This latest round of rioting and violence and terror happened for two reasons: One, because of the burning of the 16-year-old Palestinian boy [Mohammed Abu Khdeir] this summer — that triggered the initial wave of violence and that was an act committed by Jewish extremists. And then feeding on that momentum was the return of the Palestinian lie that Israel intends to change the status quo on the Temple Mount. This is a lie that has persisted since 1929, when hundreds of Jews were massacred because Palestinian leaders spread a false rumor that Jews were intending to take over the Temple Mount. There’s no chance that this government will change the status quo on the Temple Mount. The danger comes from provocative acts by small groups of Jews, by far-right Knesset members who feed the big lie about an Israeli intention to change the status quo — Moshe Feiglin in particular, but he’s not the only one.

 

JJ: What’s the end game for Jerusalem if Jewish extremists grow in number and in impact?

YKH: I’m speaking as someone who believes we have no alternative but to maintain Israeli control of united Jerusalem. Of course, most of the terrorism being committed these days in Jerusalem is by Arabs against Jews. But Jewish street violence against Arabs is growing, too. It’s hard to talk about this, given the pathological nature of the Palestinian attacks against us in recent weeks. But I have a deep concern for our ability to continue holding Jerusalem. The more attacks there are against Arabs, the more expressions of Jewish extremism, the greater the international pressure will be on Israel to leave parts of Jerusalem. 

 

JJ: What are some examples you’ve encountered in recent months of Jewish extremism in Jerusalem?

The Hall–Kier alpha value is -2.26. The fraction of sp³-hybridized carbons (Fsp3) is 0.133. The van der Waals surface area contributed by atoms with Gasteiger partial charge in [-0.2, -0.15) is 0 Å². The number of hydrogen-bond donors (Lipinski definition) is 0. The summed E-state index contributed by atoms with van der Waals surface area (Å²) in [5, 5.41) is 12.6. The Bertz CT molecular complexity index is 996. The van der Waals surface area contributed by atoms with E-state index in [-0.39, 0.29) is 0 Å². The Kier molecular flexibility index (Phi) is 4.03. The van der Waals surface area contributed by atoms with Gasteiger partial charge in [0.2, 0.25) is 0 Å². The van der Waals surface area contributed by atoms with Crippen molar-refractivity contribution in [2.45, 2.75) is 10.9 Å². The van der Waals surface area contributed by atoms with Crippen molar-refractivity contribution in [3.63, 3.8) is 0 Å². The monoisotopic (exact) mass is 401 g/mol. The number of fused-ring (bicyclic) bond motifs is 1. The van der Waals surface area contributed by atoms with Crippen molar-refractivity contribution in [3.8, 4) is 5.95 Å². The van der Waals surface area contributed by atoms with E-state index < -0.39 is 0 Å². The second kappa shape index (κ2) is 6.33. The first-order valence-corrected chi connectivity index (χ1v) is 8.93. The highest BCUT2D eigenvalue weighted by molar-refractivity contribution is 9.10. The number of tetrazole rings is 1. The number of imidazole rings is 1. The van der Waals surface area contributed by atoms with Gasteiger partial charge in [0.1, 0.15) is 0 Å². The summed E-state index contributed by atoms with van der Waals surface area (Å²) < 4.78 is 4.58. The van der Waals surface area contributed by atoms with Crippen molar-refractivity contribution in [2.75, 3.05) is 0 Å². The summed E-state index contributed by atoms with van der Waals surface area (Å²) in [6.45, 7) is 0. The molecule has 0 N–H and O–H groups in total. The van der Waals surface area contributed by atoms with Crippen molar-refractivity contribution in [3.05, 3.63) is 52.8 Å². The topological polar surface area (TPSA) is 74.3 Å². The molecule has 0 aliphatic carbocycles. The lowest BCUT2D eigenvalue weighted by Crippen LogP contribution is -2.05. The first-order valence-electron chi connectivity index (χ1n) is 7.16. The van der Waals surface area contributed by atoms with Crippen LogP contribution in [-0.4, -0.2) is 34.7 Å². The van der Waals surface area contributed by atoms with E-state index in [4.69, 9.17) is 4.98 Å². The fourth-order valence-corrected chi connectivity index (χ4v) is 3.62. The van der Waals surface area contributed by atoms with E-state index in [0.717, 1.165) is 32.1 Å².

YKH: Outbursts against Arabs; physical attacks on the streets. It’s not only Jews now who are afraid to go into Arab neighborhoods. Arabs are afraid to go into Jewish neighborhoods. I was in downtown Jerusalem the day after Abu Khdeir was murdered, and there was a demonstration by Jews to protest the murder of the three kidnapped Jewish boys, and they arranged memorial candles on the pavement to spell out “Death to Arabs.” As if that burned body wasn’t enough.

 

JJ: What is the mindset, the worldview, of the Jewish extremist?

YKH: In the ’60s and ’70s in New York, we were mainly concerned with saving Soviet Jewry and opposing the Soviet Union, and the Holocaust was our primary emotional motive. But what we do share in common — the Israeli extremist of today and my generation of American-Jewish extremists — is the sense of the radical aloneness of the Jewish people. And this is something that Israel’s critics need to internalize: that by pushing Israel into a corner, by isolating Israel and boycotting us and turning us into the world’s criminals, they are reinforcing the argument of the radical right in Israel. The radical right is the greatest beneficiary of BDS [Boycott, Divestment and Sanctions], because it just reinforces everything that they’re saying: “The world hates us; we have no friends.” And if you have no friends, you might as well just do what you need to do and not be squeamish about it.

 

JJ: So are you saying there’s a feedback effect between Israel’s isolation and the rise in Jewish extremism? Does one lead to the other?

YKH: Absolutely; there’s a cycle. What I’m really worried about right now as a citizen of Jerusalem is, God forbid, some Jewish lunatic attacking a mosque. We’ve had a fair number of arson attacks and desecration of mosques in the last few years in the West Bank, and if that happens in Jerusalem — well, I’ll just leave it at that.

 

JJ: Are today’s Jewish extremists yesterday’s Yossi Klein Halevis?

YKH: I think there are levels of extremism, and I was prepared as a teenager to go pretty far, but not that far [murder]. I don’t know anyone from those years who would’ve been capable of burning alive a 16-year-old boy. There’s been a loosening of constraints, and the result is that, on the far fringes of the Jewish people, we have Jews who are apparently capable of doing absolutely anything. To my mind, this is new.